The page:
Joshua Zavala grew up with seven other siblings raised by educators in a culture where the expectation after high school was to attend a university and establish a successful career.
The now 23-year-old stood in the garage doorway at Texas State Technical College in North Texas rationalizing the events that occurred before he found himself with a torch in one hand and a safety mask over his head.
As April serve as national welding month, two TSTC students shared how the trade has provided confidence and future success.
Zavala invested thousands into education at three colleges and is technically considered a junior. He continued to change his major five times between various engineering degrees and computer science.
The 2014 Ovilla Christian graduate found the classroom curriculum harder to comprehend and realized a more practical experience would be more beneficial.
Zavala also had a hard time visualizing the end goal after college and couldn’t justify the money he spent on his education.
“I’m not trying to downplay college,” Zavala said. “I learned a lot, and there were a lot of great people, but I wish I could have done this sooner.”
Having never attempted welding, Zavala chose the industry out of curiosity and due to his interest in carpentry. He figured the two skills would pay off in the long run.
Zavala will graduate in the summer with his level one certificate in structural welding but foresees himself continuing his education in the field at the Waco campus.
“It has opened way more doors for me and has given me confidence," Zavala said. "It’s been fun and a good challenge for me."
Another TSTC student, James Hernandez, strongly agreed the profession should be recognized in April because “It’s an underrated trade. Not too many people are even aware of how much money they can make and what goes into it.”
Information provided by TSTC states the average first-year salary for a welding graduate is $40,015.
As of May 2018, the median annual wage for welders was $41,380 across the nation and is about $2,000 more in Texas, according to the U.S. Bureau of Labor and Statistics.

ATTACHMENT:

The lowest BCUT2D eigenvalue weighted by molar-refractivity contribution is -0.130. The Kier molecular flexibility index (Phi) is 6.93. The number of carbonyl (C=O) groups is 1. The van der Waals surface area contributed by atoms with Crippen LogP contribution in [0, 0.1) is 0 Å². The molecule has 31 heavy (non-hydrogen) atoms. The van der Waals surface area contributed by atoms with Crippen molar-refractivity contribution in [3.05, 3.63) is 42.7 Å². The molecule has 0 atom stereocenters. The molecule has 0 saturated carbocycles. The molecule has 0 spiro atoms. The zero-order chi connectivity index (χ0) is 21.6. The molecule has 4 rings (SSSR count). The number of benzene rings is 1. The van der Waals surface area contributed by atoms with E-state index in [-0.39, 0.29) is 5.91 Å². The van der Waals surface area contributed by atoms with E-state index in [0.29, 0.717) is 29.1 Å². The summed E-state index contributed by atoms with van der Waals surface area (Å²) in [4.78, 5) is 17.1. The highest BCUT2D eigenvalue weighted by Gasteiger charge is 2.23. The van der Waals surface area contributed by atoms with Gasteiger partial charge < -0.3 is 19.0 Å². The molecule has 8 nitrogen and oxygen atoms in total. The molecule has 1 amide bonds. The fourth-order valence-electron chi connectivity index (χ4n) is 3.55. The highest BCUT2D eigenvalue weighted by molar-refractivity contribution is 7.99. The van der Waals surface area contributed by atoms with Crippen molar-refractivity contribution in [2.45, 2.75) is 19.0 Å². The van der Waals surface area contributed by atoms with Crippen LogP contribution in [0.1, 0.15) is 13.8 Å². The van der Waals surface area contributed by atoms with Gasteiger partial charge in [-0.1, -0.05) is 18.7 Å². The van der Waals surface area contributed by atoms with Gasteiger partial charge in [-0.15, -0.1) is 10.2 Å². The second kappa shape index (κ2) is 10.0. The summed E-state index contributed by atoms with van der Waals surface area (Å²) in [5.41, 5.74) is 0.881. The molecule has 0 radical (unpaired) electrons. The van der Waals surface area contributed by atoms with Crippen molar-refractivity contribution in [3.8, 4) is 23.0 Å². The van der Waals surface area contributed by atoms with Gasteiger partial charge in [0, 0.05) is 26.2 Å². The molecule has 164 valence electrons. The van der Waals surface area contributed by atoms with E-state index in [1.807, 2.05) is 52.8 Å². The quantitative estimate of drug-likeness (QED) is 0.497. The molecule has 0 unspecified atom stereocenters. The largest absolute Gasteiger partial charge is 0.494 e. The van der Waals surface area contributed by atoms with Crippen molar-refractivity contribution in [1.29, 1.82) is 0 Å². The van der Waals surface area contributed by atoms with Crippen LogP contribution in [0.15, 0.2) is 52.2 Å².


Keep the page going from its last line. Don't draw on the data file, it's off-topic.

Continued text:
Hernandez, a 2017 Palmer High graduate, heard about the middle-skilled job gap and wanted to find a career path in need.
While middle-skill jobs account for 56 percent of the Texas labor market, only 42 percent of the state’s workers are trained to the middle skill level, according to the U.S. Bureau of Labor and Statistics.
The National Skills Coalition reported the demand for this level of job would maintain strong between 2014 and 2024, with roughly 50 percent of job openings expected to be classified as middle-skilled.
After high school, Hernandez had several successful opportunities. Graduating as top 10 in his class, he had his option to enroll at state universities and was also offered scholarships to play baseball at a couple junior colleges.
“I didn’t really feel like doing anymore in the classroom," Hernandez admitted. "I wanted to get out there and do something, so I came to welding. It’s more, and that is what I do like.”
Hernandez fends for himself but also resides with his mother who he helps support. He expressed a stable career in the field would allow his mother to retire and get the house paid off.
“My family has groomed me from the ground up, so I feel as if I owe it to them," Hernandez expressed.
The only thing that kept him from pursuing this pathway sooner was his own doubts in the career.
“They say you’re not happy unless you’re doing exactly what you want to do," he said. "And welding might not be my number one choice, but when it comes to money and being able to support my family and my mom, I feel that it is pretty important.”
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Ashley Ford | @aford_news | 469-517-1450